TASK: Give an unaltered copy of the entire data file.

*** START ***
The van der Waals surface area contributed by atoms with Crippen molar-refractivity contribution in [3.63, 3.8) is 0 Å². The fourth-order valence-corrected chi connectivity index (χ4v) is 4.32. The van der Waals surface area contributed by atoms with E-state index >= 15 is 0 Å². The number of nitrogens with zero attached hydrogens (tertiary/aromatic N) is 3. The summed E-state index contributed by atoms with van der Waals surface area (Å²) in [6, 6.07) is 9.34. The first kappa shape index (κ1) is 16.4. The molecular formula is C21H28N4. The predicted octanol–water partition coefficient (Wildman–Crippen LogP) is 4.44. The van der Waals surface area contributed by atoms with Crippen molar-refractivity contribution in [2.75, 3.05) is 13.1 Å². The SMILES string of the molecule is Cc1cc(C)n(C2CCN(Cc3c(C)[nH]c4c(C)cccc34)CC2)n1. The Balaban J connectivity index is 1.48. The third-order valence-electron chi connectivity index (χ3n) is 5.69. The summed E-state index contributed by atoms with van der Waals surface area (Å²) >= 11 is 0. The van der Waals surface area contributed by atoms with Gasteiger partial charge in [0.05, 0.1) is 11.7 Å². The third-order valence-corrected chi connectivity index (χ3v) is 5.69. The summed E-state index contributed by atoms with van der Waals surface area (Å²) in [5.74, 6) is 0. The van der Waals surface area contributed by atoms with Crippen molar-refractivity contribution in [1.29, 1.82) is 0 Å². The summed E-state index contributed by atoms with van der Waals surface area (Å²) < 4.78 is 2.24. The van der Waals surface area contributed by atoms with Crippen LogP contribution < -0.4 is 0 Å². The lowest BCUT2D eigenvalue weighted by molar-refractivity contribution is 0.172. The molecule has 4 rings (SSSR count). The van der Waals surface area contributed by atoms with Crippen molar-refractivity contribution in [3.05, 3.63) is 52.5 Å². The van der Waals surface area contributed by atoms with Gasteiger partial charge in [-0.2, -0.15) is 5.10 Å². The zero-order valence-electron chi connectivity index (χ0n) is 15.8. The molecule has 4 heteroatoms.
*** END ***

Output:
The van der Waals surface area contributed by atoms with Crippen molar-refractivity contribution in [3.63, 3.8) is 0 Å². The fourth-order valence-corrected chi connectivity index (χ4v) is 4.32. The van der Waals surface area contributed by atoms with E-state index >= 15 is 0 Å². The number of nitrogens with zero attached hydrogens (tertiary/aromatic N) is 3. The summed E-state index contributed by atoms with van der Waals surface area (Å²) in [6, 6.07) is 9.34. The first kappa shape index (κ1) is 16.4. The molecular formula is C21H28N4. The predicted octanol–water partition coefficient (Wildman–Crippen LogP) is 4.44. The van der Waals surface area contributed by atoms with Crippen molar-refractivity contribution in [2.75, 3.05) is 13.1 Å². The SMILES string of the molecule is Cc1cc(C)n(C2CCN(Cc3c(C)[nH]c4c(C)cccc34)CC2)n1. The Balaban J connectivity index is 1.48. The third-order valence-electron chi connectivity index (χ3n) is 5.69. The summed E-state index contributed by atoms with van der Waals surface area (Å²) >= 11 is 0. The van der Waals surface area contributed by atoms with Gasteiger partial charge in [0.05, 0.1) is 11.7 Å². The third-order valence-corrected chi connectivity index (χ3v) is 5.69. The summed E-state index contributed by atoms with van der Waals surface area (Å²) in [5.74, 6) is 0. The van der Waals surface area contributed by atoms with Crippen molar-refractivity contribution in [1.29, 1.82) is 0 Å². The summed E-state index contributed by atoms with van der Waals surface area (Å²) < 4.78 is 2.24. The van der Waals surface area contributed by atoms with Crippen LogP contribution < -0.4 is 0 Å². The lowest BCUT2D eigenvalue weighted by molar-refractivity contribution is 0.172. The molecule has 4 rings (SSSR count). The van der Waals surface area contributed by atoms with Crippen molar-refractivity contribution in [3.05, 3.63) is 52.5 Å². The van der Waals surface area contributed by atoms with Gasteiger partial charge in [-0.2, -0.15) is 5.10 Å². The zero-order valence-electron chi connectivity index (χ0n) is 15.8. The molecule has 4 heteroatoms.